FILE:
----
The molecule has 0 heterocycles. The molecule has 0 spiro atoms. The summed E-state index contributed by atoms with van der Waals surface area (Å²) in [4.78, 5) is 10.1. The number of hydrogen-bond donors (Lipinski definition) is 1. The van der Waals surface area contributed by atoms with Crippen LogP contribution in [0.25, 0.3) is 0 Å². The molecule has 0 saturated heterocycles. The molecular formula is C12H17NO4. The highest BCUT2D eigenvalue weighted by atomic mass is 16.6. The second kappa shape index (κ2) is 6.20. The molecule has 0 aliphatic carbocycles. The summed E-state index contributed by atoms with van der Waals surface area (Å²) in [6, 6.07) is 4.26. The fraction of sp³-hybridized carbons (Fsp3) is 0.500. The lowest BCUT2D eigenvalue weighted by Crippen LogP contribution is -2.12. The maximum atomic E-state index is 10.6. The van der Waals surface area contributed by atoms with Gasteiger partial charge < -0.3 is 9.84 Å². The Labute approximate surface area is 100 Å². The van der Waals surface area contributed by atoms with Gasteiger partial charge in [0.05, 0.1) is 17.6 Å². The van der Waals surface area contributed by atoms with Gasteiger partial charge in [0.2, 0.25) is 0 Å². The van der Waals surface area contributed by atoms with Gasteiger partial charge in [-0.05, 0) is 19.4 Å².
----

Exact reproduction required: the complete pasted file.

The molecule has 0 heterocycles. The molecule has 0 spiro atoms. The summed E-state index contributed by atoms with van der Waals surface area (Å²) in [4.78, 5) is 10.1. The number of hydrogen-bond donors (Lipinski definition) is 1. The van der Waals surface area contributed by atoms with Crippen LogP contribution in [0.25, 0.3) is 0 Å². The molecule has 0 saturated heterocycles. The molecular formula is C12H17NO4. The highest BCUT2D eigenvalue weighted by atomic mass is 16.6. The second kappa shape index (κ2) is 6.20. The molecule has 0 aliphatic carbocycles. The summed E-state index contributed by atoms with van der Waals surface area (Å²) in [6, 6.07) is 4.26. The fraction of sp³-hybridized carbons (Fsp3) is 0.500. The lowest BCUT2D eigenvalue weighted by Crippen LogP contribution is -2.12. The maximum atomic E-state index is 10.6. The van der Waals surface area contributed by atoms with Gasteiger partial charge < -0.3 is 9.84 Å². The Labute approximate surface area is 100 Å². The van der Waals surface area contributed by atoms with Gasteiger partial charge in [0.05, 0.1) is 17.6 Å². The van der Waals surface area contributed by atoms with Gasteiger partial charge in [0.2, 0.25) is 0 Å². The van der Waals surface area contributed by atoms with Gasteiger partial charge in [-0.05, 0) is 19.4 Å².